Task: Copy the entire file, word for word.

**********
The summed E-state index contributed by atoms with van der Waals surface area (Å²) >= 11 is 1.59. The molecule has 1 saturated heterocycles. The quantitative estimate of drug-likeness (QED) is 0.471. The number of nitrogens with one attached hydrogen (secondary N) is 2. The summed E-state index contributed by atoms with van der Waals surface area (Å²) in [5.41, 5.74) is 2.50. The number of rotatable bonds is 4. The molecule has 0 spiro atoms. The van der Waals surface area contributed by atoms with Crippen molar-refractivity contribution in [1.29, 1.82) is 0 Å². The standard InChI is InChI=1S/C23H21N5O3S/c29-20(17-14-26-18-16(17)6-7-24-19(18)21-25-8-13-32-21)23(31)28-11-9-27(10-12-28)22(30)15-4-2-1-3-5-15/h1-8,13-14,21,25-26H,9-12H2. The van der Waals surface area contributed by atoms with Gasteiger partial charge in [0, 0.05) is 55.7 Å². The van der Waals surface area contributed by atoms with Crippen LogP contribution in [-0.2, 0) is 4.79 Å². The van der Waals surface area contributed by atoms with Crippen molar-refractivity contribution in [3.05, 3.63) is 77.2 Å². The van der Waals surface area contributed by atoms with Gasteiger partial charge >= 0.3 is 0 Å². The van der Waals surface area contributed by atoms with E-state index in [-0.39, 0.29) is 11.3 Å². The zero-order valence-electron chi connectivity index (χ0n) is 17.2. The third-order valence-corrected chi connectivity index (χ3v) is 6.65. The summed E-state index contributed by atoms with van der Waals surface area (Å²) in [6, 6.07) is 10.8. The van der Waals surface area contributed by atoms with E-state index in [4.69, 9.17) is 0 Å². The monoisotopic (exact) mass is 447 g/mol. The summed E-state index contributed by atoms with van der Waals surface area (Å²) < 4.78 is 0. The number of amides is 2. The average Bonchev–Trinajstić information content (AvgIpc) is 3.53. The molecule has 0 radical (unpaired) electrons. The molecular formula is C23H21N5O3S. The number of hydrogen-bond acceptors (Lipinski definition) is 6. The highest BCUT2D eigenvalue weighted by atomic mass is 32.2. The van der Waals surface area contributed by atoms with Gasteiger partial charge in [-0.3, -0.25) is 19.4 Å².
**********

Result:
The summed E-state index contributed by atoms with van der Waals surface area (Å²) >= 11 is 1.59. The molecule has 1 saturated heterocycles. The quantitative estimate of drug-likeness (QED) is 0.471. The number of nitrogens with one attached hydrogen (secondary N) is 2. The summed E-state index contributed by atoms with van der Waals surface area (Å²) in [5.41, 5.74) is 2.50. The number of rotatable bonds is 4. The molecule has 0 spiro atoms. The van der Waals surface area contributed by atoms with Crippen molar-refractivity contribution in [1.29, 1.82) is 0 Å². The standard InChI is InChI=1S/C23H21N5O3S/c29-20(17-14-26-18-16(17)6-7-24-19(18)21-25-8-13-32-21)23(31)28-11-9-27(10-12-28)22(30)15-4-2-1-3-5-15/h1-8,13-14,21,25-26H,9-12H2. The van der Waals surface area contributed by atoms with Gasteiger partial charge in [0, 0.05) is 55.7 Å². The van der Waals surface area contributed by atoms with Crippen LogP contribution in [-0.2, 0) is 4.79 Å². The van der Waals surface area contributed by atoms with Crippen molar-refractivity contribution in [3.05, 3.63) is 77.2 Å². The van der Waals surface area contributed by atoms with Gasteiger partial charge >= 0.3 is 0 Å². The van der Waals surface area contributed by atoms with E-state index in [-0.39, 0.29) is 11.3 Å². The zero-order valence-electron chi connectivity index (χ0n) is 17.2. The third-order valence-corrected chi connectivity index (χ3v) is 6.65. The summed E-state index contributed by atoms with van der Waals surface area (Å²) in [6, 6.07) is 10.8. The van der Waals surface area contributed by atoms with E-state index in [4.69, 9.17) is 0 Å². The monoisotopic (exact) mass is 447 g/mol. The summed E-state index contributed by atoms with van der Waals surface area (Å²) < 4.78 is 0. The number of amides is 2. The average Bonchev–Trinajstić information content (AvgIpc) is 3.53. The molecule has 0 radical (unpaired) electrons. The molecular formula is C23H21N5O3S. The number of hydrogen-bond acceptors (Lipinski definition) is 6. The highest BCUT2D eigenvalue weighted by atomic mass is 32.2. The van der Waals surface area contributed by atoms with Gasteiger partial charge in [-0.3, -0.25) is 19.4 Å².